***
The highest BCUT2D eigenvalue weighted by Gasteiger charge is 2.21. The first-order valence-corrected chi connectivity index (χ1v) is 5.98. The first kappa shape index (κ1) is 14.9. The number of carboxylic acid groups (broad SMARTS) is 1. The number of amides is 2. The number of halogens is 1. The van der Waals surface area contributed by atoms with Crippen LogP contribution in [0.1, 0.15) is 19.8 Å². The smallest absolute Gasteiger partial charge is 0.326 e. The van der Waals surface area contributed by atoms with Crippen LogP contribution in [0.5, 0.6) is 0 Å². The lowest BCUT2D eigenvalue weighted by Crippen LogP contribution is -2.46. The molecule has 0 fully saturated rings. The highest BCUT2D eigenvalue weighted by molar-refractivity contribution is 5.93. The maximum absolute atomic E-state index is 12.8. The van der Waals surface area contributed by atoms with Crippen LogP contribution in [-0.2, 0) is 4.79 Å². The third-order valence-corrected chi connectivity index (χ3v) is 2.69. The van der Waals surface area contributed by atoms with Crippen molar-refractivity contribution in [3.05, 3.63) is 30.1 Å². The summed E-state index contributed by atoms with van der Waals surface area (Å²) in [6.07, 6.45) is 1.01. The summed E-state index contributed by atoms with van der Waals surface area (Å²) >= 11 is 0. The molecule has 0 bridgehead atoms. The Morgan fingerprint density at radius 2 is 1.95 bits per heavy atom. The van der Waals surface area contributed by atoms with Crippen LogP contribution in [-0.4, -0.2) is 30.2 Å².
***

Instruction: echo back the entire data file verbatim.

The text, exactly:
The highest BCUT2D eigenvalue weighted by Gasteiger charge is 2.21. The first-order valence-corrected chi connectivity index (χ1v) is 5.98. The first kappa shape index (κ1) is 14.9. The number of carboxylic acid groups (broad SMARTS) is 1. The number of amides is 2. The number of halogens is 1. The van der Waals surface area contributed by atoms with Crippen LogP contribution in [0.1, 0.15) is 19.8 Å². The smallest absolute Gasteiger partial charge is 0.326 e. The van der Waals surface area contributed by atoms with Crippen LogP contribution in [0.5, 0.6) is 0 Å². The lowest BCUT2D eigenvalue weighted by Crippen LogP contribution is -2.46. The molecule has 0 fully saturated rings. The highest BCUT2D eigenvalue weighted by molar-refractivity contribution is 5.93. The maximum absolute atomic E-state index is 12.8. The van der Waals surface area contributed by atoms with Crippen LogP contribution in [-0.2, 0) is 4.79 Å². The third-order valence-corrected chi connectivity index (χ3v) is 2.69. The van der Waals surface area contributed by atoms with Crippen molar-refractivity contribution in [3.05, 3.63) is 30.1 Å². The summed E-state index contributed by atoms with van der Waals surface area (Å²) in [6.07, 6.45) is 1.01. The summed E-state index contributed by atoms with van der Waals surface area (Å²) >= 11 is 0. The molecule has 0 bridgehead atoms. The Morgan fingerprint density at radius 2 is 1.95 bits per heavy atom. The van der Waals surface area contributed by atoms with Crippen LogP contribution in [-0.4, -0.2) is 30.2 Å².